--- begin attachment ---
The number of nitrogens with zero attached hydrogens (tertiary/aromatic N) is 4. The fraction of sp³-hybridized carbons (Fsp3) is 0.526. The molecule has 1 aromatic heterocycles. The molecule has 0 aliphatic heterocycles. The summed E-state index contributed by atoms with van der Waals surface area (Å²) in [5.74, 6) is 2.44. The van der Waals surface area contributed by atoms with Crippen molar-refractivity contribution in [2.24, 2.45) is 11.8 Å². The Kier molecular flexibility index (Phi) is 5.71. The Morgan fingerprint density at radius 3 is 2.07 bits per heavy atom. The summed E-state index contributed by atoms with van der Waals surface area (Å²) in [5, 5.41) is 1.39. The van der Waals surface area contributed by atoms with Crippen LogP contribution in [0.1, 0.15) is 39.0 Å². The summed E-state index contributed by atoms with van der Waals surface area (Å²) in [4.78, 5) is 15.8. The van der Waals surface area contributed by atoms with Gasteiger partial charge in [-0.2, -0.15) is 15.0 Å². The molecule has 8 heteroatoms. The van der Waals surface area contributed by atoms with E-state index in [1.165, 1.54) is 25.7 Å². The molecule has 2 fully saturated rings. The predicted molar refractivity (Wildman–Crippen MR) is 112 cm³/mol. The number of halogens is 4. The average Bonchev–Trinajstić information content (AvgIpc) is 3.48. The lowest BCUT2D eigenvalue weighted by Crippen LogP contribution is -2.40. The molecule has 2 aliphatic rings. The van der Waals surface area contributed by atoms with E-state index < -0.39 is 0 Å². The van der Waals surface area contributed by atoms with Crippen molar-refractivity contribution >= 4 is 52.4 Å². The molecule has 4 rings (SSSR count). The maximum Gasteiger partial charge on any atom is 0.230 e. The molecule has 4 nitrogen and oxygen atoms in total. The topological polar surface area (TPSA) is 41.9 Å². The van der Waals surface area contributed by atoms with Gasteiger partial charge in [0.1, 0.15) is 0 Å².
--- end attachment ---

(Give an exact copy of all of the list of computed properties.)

The number of nitrogens with zero attached hydrogens (tertiary/aromatic N) is 4. The fraction of sp³-hybridized carbons (Fsp3) is 0.526. The molecule has 1 aromatic heterocycles. The molecule has 0 aliphatic heterocycles. The summed E-state index contributed by atoms with van der Waals surface area (Å²) in [5.74, 6) is 2.44. The van der Waals surface area contributed by atoms with Crippen molar-refractivity contribution in [2.24, 2.45) is 11.8 Å². The Kier molecular flexibility index (Phi) is 5.71. The Morgan fingerprint density at radius 3 is 2.07 bits per heavy atom. The summed E-state index contributed by atoms with van der Waals surface area (Å²) in [5, 5.41) is 1.39. The van der Waals surface area contributed by atoms with Crippen LogP contribution in [0.1, 0.15) is 39.0 Å². The summed E-state index contributed by atoms with van der Waals surface area (Å²) in [4.78, 5) is 15.8. The van der Waals surface area contributed by atoms with Gasteiger partial charge in [-0.2, -0.15) is 15.0 Å². The molecule has 8 heteroatoms. The van der Waals surface area contributed by atoms with E-state index in [1.165, 1.54) is 25.7 Å². The molecule has 2 fully saturated rings. The predicted molar refractivity (Wildman–Crippen MR) is 112 cm³/mol. The number of halogens is 4. The average Bonchev–Trinajstić information content (AvgIpc) is 3.48. The lowest BCUT2D eigenvalue weighted by Crippen LogP contribution is -2.40. The molecule has 2 aliphatic rings. The van der Waals surface area contributed by atoms with E-state index < -0.39 is 0 Å². The van der Waals surface area contributed by atoms with Crippen molar-refractivity contribution >= 4 is 52.4 Å². The molecule has 4 rings (SSSR count). The maximum Gasteiger partial charge on any atom is 0.230 e. The molecule has 4 nitrogen and oxygen atoms in total. The topological polar surface area (TPSA) is 41.9 Å². The van der Waals surface area contributed by atoms with Gasteiger partial charge in [0.1, 0.15) is 0 Å².